Technology is a rich source of new words, as Wordability has mentioned on more than one occasion. But it’s probably fair to say there are good technology words and bad technology words fighting for their place in the lexicon.
To mark their ever widening influence, Computeractive magazine has revealed the winner of its first “Unspeakable” award. The dubious distinction is bestowed upon the “most annoying or horrible” new word to enter dictionaries in the last 12 months, with the results decided by an online YouGov survey of 2,054 people.
Before I tell you the winner, I will say that I don’t think it is one I would have voted for. If pressed for a view, I find all the twee twitter words the most aggravating, governed as they are by the contention that you can put tw- at the front of anything and make it intelligible. I think that’s a load of old twosh.
Twitter words make three entries: Twittersphere, which means means the Twitter world at large and is ironically the only Twitter word I actually like; Tweetup, which is a meeting organised on Twitter and is much more representative of the kind of ghastly effect that the micro-blogging site has had on language; and Twitpic, which is a picture on Twitter and has ‘Twit’ front and centre, which seems about right.
But let’s hail the winner, which picked up 24% of the vote. The first recipient of the “Unspeakable” award is Sexting. Its victory probably owes much to popular news over the last 12 months. After all, there has never been such an era for the sending of explicit imagery via mobile phones in the whole of human history.
Paul Allen, the editor of Computeractive, believes in plain English, and his publication prides itself on its jargon-free advice. He worries that Techlish, a technlogy-laded version of English, is about to swamp our everyday language unless we are careful about it.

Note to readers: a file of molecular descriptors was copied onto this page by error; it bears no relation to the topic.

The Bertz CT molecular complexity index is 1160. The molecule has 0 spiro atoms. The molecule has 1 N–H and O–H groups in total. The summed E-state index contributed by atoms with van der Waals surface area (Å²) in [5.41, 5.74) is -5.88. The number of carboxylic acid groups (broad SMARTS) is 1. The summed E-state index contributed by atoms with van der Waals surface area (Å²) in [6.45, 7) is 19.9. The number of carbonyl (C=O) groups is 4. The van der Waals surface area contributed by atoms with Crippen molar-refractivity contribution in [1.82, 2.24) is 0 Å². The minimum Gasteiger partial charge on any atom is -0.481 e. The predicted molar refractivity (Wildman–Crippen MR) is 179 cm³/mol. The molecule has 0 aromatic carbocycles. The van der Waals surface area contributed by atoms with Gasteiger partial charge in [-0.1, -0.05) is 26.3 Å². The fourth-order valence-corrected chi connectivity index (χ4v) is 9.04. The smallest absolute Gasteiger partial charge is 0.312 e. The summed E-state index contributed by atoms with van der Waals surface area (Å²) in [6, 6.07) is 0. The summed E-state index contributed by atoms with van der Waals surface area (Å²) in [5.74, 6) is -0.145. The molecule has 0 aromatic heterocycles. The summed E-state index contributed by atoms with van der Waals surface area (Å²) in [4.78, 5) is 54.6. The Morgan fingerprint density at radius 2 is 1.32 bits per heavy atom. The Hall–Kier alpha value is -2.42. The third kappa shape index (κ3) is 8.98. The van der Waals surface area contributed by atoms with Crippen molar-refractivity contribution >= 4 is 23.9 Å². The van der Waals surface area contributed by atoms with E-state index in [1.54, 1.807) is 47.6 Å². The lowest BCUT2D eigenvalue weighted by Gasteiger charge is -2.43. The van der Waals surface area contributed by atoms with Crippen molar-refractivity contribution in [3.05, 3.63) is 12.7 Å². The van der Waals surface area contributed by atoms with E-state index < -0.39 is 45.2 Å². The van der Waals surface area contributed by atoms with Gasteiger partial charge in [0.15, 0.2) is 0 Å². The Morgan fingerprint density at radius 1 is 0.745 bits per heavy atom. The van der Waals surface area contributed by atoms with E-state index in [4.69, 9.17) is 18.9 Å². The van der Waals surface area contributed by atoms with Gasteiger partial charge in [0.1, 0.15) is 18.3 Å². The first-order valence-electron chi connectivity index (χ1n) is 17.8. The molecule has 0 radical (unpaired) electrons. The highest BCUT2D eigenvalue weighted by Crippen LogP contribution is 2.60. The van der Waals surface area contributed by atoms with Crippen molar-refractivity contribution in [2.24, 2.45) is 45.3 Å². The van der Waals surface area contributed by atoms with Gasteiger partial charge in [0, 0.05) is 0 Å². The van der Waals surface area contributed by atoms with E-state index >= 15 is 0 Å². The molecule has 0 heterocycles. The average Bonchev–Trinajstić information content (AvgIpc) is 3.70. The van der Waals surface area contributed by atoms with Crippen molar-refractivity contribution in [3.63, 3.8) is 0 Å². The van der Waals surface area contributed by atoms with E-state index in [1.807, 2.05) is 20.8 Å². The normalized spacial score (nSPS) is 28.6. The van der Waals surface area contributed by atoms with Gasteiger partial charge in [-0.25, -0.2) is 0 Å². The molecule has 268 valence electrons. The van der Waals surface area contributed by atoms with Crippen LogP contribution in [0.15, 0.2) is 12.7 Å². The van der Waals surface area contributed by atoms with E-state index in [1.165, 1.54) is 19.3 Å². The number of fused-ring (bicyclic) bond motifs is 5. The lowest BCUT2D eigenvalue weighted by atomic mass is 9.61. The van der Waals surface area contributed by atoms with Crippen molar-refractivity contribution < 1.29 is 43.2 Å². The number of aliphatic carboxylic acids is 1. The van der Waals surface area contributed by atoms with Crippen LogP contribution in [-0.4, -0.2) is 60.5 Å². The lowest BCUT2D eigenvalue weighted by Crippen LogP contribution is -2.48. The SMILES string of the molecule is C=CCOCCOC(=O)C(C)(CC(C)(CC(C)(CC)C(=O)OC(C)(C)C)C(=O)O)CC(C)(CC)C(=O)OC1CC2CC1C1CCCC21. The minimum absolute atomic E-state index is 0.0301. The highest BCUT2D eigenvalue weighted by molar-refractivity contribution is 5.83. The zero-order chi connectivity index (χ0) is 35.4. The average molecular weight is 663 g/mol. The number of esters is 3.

Wordability spoke to Mr Allen about the survey. He agreed the growth of technology inevitably meant a sprouting of new words, and added: “A lot have become very useful, they define a shift in human behaviour, such as Google as a verb.”
But he added: “People in marketing have spotted how these new words have become ways of getting coverage so they keep inventing them. Sexting is plain silly, a tabloid dream come true.”
Mr Allen also said that tech words have a way of bestowing a sense of exclusivity on the people who use them. “You may make other people feel a bit silly. It’s not intentional, but they can be exclusive words which are not inviting people in.”
Here’s the top 10. Take a look, and let me know what you think. Why don’t you leave a comment on what you think should also have been in the list:
1. Sexting: The sending of sexually explicit photographs or messages by mobile phone
2. Intexticated: Unable to concentrate while driving because of being distracted by texting.
3. Defriend: To remove someone from one’s list of friends on a social networking site.
4. Twittersphere: The collective noun for all postings/Tweets on Twitter.
5. Tweetup: A meeting or get-together that has been organized via Tweets on Twitter.
6. Hacktivist: Someone who hacks into computer data as a form of activism.
7. Clickjacking: Maliciously manipulating a web-user’s action by concealed hyperlinks.
8.= Twitpic: A picture posted as a Tweet on Twitter.
8.= Scareware: A malicious programme designed to trick users into buying unnecessary software such as fake antivirus protection.
8.= Dot-bomb: An Internet venture (dotcom) that has failed and/or gone bankrupt.